Academic journal article The Middle East Journal

Do Power-Sharing Systems Behave Differently amid Regional Uprisings? Lebanon in the Arab Protest Wave

Academic journal article The Middle East Journal

Do Power-Sharing Systems Behave Differently amid Regional Uprisings? Lebanon in the Arab Protest Wave

Article excerpt

This article examines Lebanon's political dynamics in the context of the 2011 Arab protest wave, and seeks to integrate events in the small republic within the broader literature written on the contagion effects of the uprisings. It argues that the uprisings ' trajectories provide a terrain to better understand Lebanon 's politics of sectarianism and their interactions with the region's upheavals. The article focuses on analyzing how power-sharing along sectarian lines exacerbates conflict while hampering collective action and democratic advances.

The box may be shut now, but the goblins of sectarianism are still on the loose.1

The 2011 wave of Arab uprisings did more than reframe the lines of inquiry on political change in the region,2 they also prompted scholars to seek new understandings for the ways in which the protests were diffused.3 Scholars have questioned whether the successive protests could be interpreted through the prism of Mark Granovetter's concept of cascading effects4 and whether or not they would augur a regional wave of democratization.5 One central question is why popular protests spread to certain Arab societies while others were unreceptive to their spread.6 Lebanon for example, a fragmented state home to 18 different sects, did not participate in the regional wave of uprisings. Although Lebanese society's participation in the revolutionary movement that took hold of the Arab world has been marginal, the country's political landscape experienced its repercussions.7 Since the outbreak of the uprisings in December 2010, Lebanon indeed watched the protests unfold with vigilance. While it was able to remain relatively undis- turbed during the onset of the protests, it was soon drawn into the region's moving sands.

Due to its distinctive sociopolitical dynamics and the fact that it did not experi- ence any large scale protests of its own, the Lebanese case has thus far been only su- perficially integrated into comparative debates on the Arab protests. Only a handful of analysts working on Lebanon set out to explore why Lebanese society - a society ripe for sociopolitical change - did not succumb to the region's mass protest dynamics,8 and why the Lebanese political system began to display illiberal political trends9 in the context of what has been framed as the "Arab Democratic Spring."10 According to watchdog organizations, since the outbreak of the revolts Lebanon has registered a decline in democratic indicators,11 and has been gripped by recurrent political crises.12 While Freedom House attributed this decline to a backlash effect against the Arab re- volts, other observers have described Lebanon as being in a waiting mode, with its society watching closely for clues as to how the uprisings would unfold.13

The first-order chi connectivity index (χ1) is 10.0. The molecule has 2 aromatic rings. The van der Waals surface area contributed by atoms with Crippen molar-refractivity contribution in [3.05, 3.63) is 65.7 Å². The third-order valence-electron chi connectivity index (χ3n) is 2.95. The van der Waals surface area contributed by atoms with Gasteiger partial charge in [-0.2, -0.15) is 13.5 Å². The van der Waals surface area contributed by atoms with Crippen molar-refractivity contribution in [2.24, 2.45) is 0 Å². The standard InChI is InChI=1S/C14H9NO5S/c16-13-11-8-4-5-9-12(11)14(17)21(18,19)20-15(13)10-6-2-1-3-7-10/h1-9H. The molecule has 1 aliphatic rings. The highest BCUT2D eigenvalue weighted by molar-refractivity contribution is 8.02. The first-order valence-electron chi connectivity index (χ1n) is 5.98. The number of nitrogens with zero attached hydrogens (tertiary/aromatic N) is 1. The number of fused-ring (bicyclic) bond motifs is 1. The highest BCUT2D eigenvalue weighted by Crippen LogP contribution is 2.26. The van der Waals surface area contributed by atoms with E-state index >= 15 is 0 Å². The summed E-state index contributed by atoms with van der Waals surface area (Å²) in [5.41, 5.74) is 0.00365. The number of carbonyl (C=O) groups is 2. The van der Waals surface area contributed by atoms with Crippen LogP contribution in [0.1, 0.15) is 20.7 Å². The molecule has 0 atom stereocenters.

In this article, I analyze why Lebanon was impermeable to the diffusion of popu- lar protests, yet highly vulnerable to the spillover effects brought on by these events. I argue for an analytical framework wider than a simple juxtaposition of Lebanese dynamics against the background of the Arab uprisings. More particularly, I reconcep- tualize the Lebanese case within the wave of Arab protests in a way that focuses more clearly on its political system and the interactions that its sectarian nature brings about. Complex systemic and communal pressures at the heart of Lebanon's sectarian politics have undermined the likelihood of collective mobilization, but they have increased Lebanon's vulnerability to these events' aftershocks. Yet, the Lebanese political sys- tem's resistance to efforts towards democratization from below in the context of the uprisings, along with its proneness to instability, should be interpreted as one of the many "temporal dilemmas" entrenched within Lebanon's sectarian-based system.14 Transitions from war to democracy in divided societies impose trade-offs between the processes of democratization and peace building. Efforts towards democratization in such societies may have adverse effects on peace-building, while efforts at peace building may thwart democratization, which by nature entails competitiveness and car- ries along the risks of violence. …

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